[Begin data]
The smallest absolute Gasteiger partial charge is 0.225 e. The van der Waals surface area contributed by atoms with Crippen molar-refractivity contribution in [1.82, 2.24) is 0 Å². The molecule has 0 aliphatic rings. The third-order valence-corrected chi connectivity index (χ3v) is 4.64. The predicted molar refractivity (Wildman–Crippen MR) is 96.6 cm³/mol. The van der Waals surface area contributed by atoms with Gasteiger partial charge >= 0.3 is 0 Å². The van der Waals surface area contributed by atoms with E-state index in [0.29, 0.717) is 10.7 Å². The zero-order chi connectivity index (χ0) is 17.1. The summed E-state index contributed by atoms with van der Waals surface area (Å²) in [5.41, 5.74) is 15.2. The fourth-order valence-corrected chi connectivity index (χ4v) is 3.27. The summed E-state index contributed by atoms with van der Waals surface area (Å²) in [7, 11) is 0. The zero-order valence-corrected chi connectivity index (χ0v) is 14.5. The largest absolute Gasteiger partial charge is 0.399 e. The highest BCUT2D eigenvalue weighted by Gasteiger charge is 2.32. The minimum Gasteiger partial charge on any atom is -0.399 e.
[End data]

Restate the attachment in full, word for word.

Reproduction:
The smallest absolute Gasteiger partial charge is 0.225 e. The van der Waals surface area contributed by atoms with Crippen molar-refractivity contribution in [1.82, 2.24) is 0 Å². The molecule has 0 aliphatic rings. The third-order valence-corrected chi connectivity index (χ3v) is 4.64. The predicted molar refractivity (Wildman–Crippen MR) is 96.6 cm³/mol. The van der Waals surface area contributed by atoms with Gasteiger partial charge >= 0.3 is 0 Å². The van der Waals surface area contributed by atoms with E-state index in [0.29, 0.717) is 10.7 Å². The zero-order chi connectivity index (χ0) is 17.1. The summed E-state index contributed by atoms with van der Waals surface area (Å²) in [5.41, 5.74) is 15.2. The fourth-order valence-corrected chi connectivity index (χ4v) is 3.27. The summed E-state index contributed by atoms with van der Waals surface area (Å²) in [7, 11) is 0. The zero-order valence-corrected chi connectivity index (χ0v) is 14.5. The largest absolute Gasteiger partial charge is 0.399 e. The highest BCUT2D eigenvalue weighted by Gasteiger charge is 2.32. The minimum Gasteiger partial charge on any atom is -0.399 e.